Several medical societies have recently published consensus statements revising definitions of chronic pelvic pain. The International Continence Society has defined “pelvic pain syndrome” as the occurrence of persistent or recurrent episodic pelvic pain associated with symptoms suggestive of lower urinary tract, sexual, bowel, or gynecologic dysfunction in the absence of proven infection or other obvious pathology.9 The European Association of Urology suggested extending this definition by considering two subgroups based on the presence or absence of well-defined conditions that produce pain.10 In the gynecologic literature, chronic pelvic pain is often referred to as pelvic pain in the same location for at least 6 months. The American College of Obstetricians and Gynecologists has proposed the following definition: chronic pelvic pain is noncyclic pelvic pain of 6 or more months’ duration that localizes to the anatomic pelvis, anterior abdominal wall at or below the umbilicus, the lumbosacral back, or the buttocks and is of sufficient severity to cause functional disability or lead to medical care. A lack of physical findings does not negate the significance of a patient’s pain, and normal examination results do no preclude the possibility of finding pelvic pathology.1 Definitions of chronic pelvic pain will probably continue to be revised, as knowledge about the pathophysiology of pelvic pain is increasing based on basic science and clinical research. When reviewing literature on chronic pelvic pain, it is crucial for the reader to realize which definition of chronic pelvic was actually used for the study.


Chronic pelvic pain is more common than previously thought. Epidemiologic data from the United States showed that 14.7% of women in their reproductive years reported chronic pelvic pain, and the estimated number of female pelvic pain sufferers was 9.2 million in the United States alone.11 Analysis of a large primary care database from the United Kingdom demonstrated that the annual prevalence rate of chronic pelvic pain in women was 38/1000, which is comparable to the prevalence rates of asthma and low back pain.7 Although this study found a high prevalence of pain, many women had never had the condition diagnosed.12


The purpose of this section is to provide an overview of the innervation of the pelvis and urogenital floor.13,14 Although this summary attempts to derive as much information as possible from investigations involving humans, it is important to note that some generalizations are necessarily taken from animal studies, recognizing that much research in this field is still in its infancy.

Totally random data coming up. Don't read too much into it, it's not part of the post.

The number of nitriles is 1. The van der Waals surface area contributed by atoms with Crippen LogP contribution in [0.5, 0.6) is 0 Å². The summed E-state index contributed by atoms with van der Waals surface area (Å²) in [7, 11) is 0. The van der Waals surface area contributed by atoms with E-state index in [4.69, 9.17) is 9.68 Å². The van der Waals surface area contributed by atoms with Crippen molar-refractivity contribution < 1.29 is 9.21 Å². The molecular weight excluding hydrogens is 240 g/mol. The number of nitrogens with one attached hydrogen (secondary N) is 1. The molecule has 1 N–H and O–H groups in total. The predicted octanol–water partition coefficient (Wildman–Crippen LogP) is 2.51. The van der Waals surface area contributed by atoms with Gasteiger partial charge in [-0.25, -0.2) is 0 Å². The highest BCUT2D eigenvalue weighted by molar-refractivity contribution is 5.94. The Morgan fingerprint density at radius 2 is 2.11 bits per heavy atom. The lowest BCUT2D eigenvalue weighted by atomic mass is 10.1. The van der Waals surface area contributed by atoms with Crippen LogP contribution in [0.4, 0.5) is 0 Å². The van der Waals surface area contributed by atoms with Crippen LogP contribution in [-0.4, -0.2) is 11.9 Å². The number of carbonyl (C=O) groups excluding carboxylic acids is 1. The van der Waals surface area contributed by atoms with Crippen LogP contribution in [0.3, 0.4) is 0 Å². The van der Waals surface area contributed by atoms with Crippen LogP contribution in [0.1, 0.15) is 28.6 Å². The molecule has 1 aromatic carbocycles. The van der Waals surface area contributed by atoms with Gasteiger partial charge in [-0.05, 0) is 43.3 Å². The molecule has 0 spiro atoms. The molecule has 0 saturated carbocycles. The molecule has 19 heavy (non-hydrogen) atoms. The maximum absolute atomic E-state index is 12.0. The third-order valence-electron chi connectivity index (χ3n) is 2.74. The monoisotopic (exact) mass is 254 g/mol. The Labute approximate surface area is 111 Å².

All viscera, including the pelvic visceral organs, are dually innervated by both divisions of the autonomic nervous system, the sympathetic and parasympathetic divisions, as well as by the somatic and sensory nervous systems. In a broad anatomic view, dual projections from the thoracolumbar and sacral segments of the spinal cord carry out this innervation, converging primarily into discrete peripheral neuronal plexuses before distributing nerve fibers throughout the pelvis (Fig. 89-1). Interactive neuronal pathways routing from higher origins in the brain through the spinal cord add to the complexity of neuronal regulation in the pelvis. Although it is important to appreciate the influence of supraspinal centers in the coordination of pelvic organ activities, it is beyond the scope of this section to discuss these interactions in further detail; for review, see Bors and Comarr,15 Morrison,16 de Groat et al,17 de Groat,18 and Berkley and Hubscher.19

The nomenclature of the various plexuses, ganglia, and nerves in the pelvic cavity (see Dail20) is varied, and sometimes there are confusing presenting designations from both Nomina Anatomica21 and clinical usage (see Baljet and Drukker22). In this review and in Figure 89-1, the anatomic nomenclature is used, with the clinical usage given in parentheses: superior hypogastric plexus (presacral nerve), hypogastric plexus (hypogastric nerve), inferior hypogastric plexus (pelvic plexus), and pelvic splanchnic nerve (pelvic nerve).